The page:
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“Our membership ought to include all who suffer alcoholism. Hence we may refuse none who wish to recover. Nor ought A.A. membership ever depend upon money or conformity. Any two or three alcoholics gathered together for sobriety may call themselves an A.A. group, provided that, as a group, they have no other affiliation.”


“I am responsible . . . when anyone, anywhere, reaches out for help; I want the hand of A.A. always to be there. And for that I am responsible.”

In short, when new comers walk into our meeting of Alcoholics Anonymous, we want A.A. to be there for them as it was for us— something we can do continuously only if we function as a group.  But, for a group to function properly, all kinds of service must be performed. It is through the combined efforts and ongoing commitment of The Unfortunates Group Membership that:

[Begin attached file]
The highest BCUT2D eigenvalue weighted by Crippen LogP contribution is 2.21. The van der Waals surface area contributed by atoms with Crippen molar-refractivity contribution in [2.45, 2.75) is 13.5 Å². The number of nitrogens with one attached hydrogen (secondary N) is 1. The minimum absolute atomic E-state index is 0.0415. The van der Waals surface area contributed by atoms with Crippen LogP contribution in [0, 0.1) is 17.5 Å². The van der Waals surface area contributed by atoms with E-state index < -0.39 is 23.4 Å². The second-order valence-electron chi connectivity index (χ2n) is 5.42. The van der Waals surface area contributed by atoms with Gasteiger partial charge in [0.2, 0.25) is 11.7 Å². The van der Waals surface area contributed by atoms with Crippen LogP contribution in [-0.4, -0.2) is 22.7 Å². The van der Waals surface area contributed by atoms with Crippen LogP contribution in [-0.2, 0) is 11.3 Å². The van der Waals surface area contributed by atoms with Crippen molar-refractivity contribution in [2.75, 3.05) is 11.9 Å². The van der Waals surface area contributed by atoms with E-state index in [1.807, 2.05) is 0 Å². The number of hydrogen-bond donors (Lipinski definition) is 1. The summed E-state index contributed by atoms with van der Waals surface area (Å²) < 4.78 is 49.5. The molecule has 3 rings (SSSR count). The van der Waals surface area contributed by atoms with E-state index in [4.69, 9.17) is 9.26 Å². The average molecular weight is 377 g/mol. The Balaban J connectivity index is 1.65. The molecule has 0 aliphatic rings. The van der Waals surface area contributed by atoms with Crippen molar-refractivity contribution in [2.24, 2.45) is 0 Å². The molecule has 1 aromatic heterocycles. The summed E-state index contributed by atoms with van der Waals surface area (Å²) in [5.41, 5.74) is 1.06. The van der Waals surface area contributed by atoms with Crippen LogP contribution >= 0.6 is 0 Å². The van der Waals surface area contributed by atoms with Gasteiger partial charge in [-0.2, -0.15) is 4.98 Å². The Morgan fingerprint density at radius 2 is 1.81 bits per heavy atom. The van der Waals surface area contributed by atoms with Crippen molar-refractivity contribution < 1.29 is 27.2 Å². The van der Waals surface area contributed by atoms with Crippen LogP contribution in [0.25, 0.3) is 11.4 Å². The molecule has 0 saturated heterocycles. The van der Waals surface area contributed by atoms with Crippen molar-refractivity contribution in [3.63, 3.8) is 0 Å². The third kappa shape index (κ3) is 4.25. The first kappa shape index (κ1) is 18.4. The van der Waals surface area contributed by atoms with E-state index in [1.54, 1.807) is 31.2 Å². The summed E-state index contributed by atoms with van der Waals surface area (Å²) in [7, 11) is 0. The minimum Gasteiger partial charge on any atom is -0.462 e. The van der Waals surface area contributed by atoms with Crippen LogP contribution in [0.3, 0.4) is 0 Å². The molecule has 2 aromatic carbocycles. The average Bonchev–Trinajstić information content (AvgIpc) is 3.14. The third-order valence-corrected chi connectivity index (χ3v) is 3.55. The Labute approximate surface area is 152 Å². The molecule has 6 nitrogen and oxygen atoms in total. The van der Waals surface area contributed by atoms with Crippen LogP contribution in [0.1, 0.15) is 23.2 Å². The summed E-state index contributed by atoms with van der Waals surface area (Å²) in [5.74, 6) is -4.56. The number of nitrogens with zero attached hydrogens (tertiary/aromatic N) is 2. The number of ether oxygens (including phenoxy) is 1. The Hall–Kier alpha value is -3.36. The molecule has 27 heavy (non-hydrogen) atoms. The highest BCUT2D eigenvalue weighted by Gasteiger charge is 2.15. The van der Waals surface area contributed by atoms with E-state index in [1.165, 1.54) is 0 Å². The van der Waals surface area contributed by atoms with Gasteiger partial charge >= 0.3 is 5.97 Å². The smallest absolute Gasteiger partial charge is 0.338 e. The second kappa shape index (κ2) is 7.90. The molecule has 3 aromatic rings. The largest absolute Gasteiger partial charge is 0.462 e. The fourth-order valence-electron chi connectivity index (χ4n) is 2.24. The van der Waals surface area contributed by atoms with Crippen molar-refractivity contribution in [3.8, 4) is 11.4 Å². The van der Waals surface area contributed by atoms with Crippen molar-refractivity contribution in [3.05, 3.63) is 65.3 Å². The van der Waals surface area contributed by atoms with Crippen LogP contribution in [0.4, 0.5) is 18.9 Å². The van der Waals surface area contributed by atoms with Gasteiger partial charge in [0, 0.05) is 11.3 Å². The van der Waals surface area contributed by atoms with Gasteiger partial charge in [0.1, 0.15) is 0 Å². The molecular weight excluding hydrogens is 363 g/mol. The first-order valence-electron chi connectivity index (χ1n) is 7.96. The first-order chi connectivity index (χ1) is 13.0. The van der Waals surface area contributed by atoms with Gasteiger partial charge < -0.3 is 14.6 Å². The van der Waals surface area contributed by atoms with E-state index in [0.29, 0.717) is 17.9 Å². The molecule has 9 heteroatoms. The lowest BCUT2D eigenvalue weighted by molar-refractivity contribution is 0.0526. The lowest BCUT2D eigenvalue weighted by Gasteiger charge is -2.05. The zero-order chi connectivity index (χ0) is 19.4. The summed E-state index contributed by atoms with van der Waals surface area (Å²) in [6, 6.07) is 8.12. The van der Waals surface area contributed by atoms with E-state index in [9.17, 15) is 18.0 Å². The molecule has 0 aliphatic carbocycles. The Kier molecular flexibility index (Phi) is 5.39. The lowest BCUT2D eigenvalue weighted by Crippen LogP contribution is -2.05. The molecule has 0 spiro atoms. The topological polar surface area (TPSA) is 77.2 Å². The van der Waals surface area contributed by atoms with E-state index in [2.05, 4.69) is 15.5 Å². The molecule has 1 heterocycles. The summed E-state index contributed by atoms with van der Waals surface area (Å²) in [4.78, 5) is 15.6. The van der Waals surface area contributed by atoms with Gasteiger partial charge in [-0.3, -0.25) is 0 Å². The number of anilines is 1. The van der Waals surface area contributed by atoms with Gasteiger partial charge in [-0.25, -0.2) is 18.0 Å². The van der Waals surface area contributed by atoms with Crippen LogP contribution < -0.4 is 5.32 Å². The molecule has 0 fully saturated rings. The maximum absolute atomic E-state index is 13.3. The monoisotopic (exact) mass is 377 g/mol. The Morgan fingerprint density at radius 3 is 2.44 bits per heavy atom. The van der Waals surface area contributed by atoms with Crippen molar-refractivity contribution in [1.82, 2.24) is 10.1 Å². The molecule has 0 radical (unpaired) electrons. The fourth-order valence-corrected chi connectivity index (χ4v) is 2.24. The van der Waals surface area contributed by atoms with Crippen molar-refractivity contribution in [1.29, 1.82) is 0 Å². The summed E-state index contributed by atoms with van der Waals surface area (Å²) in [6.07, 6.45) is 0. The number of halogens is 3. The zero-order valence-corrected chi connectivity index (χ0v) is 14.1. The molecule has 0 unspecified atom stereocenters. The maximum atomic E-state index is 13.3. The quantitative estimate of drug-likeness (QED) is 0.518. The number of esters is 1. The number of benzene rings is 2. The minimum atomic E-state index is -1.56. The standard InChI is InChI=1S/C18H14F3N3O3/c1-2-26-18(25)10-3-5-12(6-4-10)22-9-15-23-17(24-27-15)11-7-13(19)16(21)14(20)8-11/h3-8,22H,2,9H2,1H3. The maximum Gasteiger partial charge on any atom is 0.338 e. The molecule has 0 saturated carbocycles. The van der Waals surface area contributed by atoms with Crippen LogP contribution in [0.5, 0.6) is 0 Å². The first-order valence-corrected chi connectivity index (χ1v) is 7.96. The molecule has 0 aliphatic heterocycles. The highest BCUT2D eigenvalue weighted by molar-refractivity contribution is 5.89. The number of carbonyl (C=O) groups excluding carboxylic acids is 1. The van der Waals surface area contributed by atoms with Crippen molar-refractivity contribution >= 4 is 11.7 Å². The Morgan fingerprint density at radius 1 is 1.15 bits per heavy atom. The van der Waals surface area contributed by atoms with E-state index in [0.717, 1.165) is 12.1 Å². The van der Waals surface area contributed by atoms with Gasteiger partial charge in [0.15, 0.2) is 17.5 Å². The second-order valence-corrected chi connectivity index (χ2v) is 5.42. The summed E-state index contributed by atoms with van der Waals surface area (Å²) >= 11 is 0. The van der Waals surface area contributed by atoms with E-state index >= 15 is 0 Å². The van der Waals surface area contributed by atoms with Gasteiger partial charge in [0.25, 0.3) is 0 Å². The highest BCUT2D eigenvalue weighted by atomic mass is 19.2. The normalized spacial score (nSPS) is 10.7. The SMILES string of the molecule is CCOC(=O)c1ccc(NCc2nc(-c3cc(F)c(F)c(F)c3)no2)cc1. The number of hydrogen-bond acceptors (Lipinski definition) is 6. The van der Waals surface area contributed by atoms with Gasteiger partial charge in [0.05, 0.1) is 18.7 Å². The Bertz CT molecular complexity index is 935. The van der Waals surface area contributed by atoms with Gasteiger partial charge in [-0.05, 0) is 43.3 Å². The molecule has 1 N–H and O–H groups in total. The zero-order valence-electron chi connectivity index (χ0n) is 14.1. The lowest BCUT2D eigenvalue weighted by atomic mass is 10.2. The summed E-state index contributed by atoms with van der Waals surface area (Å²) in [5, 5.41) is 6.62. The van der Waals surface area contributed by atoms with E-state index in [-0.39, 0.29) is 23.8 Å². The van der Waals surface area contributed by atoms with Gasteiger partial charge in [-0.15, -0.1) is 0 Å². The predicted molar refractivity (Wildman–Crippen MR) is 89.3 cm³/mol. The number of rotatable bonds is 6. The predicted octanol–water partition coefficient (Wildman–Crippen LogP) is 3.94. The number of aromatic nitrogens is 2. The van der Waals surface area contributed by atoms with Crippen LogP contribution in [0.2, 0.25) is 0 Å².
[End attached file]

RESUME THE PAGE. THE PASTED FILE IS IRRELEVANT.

• A meeting place is provided and maintained.

  • Programs are arranged for the meetings.

  • Seventh Tradition contributions are collected, and properly allocated and spent.

  • A.A. Conference-approved literature is on hand.

  • A.A. Grapevine and La Viña literature and lists of local group meetings are available.

  • Refreshments are available.

  • Assistance in finding A.A. meetings is given to alcoholics in the area.

  • Calls for help are answered.

  • Group problems are aired and resolved.

  • Continuing contact is sustained with the rest of A.A.—locally, through the intergroup (central office), district and area’s general service structure; and nationally and internationally, through the General Service Office in New York.

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